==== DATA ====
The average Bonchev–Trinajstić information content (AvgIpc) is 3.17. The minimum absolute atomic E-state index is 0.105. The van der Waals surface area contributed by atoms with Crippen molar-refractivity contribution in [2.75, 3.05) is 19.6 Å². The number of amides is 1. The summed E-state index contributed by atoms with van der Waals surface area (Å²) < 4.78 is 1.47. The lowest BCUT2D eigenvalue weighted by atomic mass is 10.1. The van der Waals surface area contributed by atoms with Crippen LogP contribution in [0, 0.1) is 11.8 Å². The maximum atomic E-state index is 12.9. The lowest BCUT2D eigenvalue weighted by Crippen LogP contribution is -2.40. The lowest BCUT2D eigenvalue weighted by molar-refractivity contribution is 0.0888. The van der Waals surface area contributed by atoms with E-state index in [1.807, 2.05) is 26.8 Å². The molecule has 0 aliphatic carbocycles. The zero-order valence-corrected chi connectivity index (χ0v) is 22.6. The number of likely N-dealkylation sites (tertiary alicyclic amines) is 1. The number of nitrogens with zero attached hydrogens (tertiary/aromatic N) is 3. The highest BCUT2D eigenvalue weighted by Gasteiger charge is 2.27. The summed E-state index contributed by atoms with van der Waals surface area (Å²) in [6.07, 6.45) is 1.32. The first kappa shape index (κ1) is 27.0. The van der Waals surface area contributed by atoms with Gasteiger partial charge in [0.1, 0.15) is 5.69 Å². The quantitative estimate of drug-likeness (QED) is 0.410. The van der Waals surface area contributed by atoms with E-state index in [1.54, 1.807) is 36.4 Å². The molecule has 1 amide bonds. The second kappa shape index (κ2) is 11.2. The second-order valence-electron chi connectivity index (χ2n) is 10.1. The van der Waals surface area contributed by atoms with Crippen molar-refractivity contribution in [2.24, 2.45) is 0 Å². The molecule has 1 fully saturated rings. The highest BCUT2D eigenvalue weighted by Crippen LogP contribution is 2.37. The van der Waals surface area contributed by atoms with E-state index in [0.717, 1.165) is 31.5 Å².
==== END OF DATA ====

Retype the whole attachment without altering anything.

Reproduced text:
The average Bonchev–Trinajstić information content (AvgIpc) is 3.17. The minimum absolute atomic E-state index is 0.105. The van der Waals surface area contributed by atoms with Crippen molar-refractivity contribution in [2.75, 3.05) is 19.6 Å². The number of amides is 1. The summed E-state index contributed by atoms with van der Waals surface area (Å²) < 4.78 is 1.47. The lowest BCUT2D eigenvalue weighted by atomic mass is 10.1. The van der Waals surface area contributed by atoms with Crippen LogP contribution in [0, 0.1) is 11.8 Å². The maximum atomic E-state index is 12.9. The lowest BCUT2D eigenvalue weighted by Crippen LogP contribution is -2.40. The lowest BCUT2D eigenvalue weighted by molar-refractivity contribution is 0.0888. The van der Waals surface area contributed by atoms with E-state index in [1.807, 2.05) is 26.8 Å². The molecule has 0 aliphatic carbocycles. The zero-order valence-corrected chi connectivity index (χ0v) is 22.6. The number of likely N-dealkylation sites (tertiary alicyclic amines) is 1. The number of nitrogens with zero attached hydrogens (tertiary/aromatic N) is 3. The highest BCUT2D eigenvalue weighted by Gasteiger charge is 2.27. The summed E-state index contributed by atoms with van der Waals surface area (Å²) in [6.07, 6.45) is 1.32. The first kappa shape index (κ1) is 27.0. The van der Waals surface area contributed by atoms with Gasteiger partial charge in [0.1, 0.15) is 5.69 Å². The quantitative estimate of drug-likeness (QED) is 0.410. The van der Waals surface area contributed by atoms with E-state index in [1.54, 1.807) is 36.4 Å². The molecule has 1 amide bonds. The second kappa shape index (κ2) is 11.2. The second-order valence-electron chi connectivity index (χ2n) is 10.1. The van der Waals surface area contributed by atoms with Crippen molar-refractivity contribution in [2.24, 2.45) is 0 Å². The molecule has 1 fully saturated rings. The highest BCUT2D eigenvalue weighted by Crippen LogP contribution is 2.37. The van der Waals surface area contributed by atoms with E-state index in [0.717, 1.165) is 31.5 Å².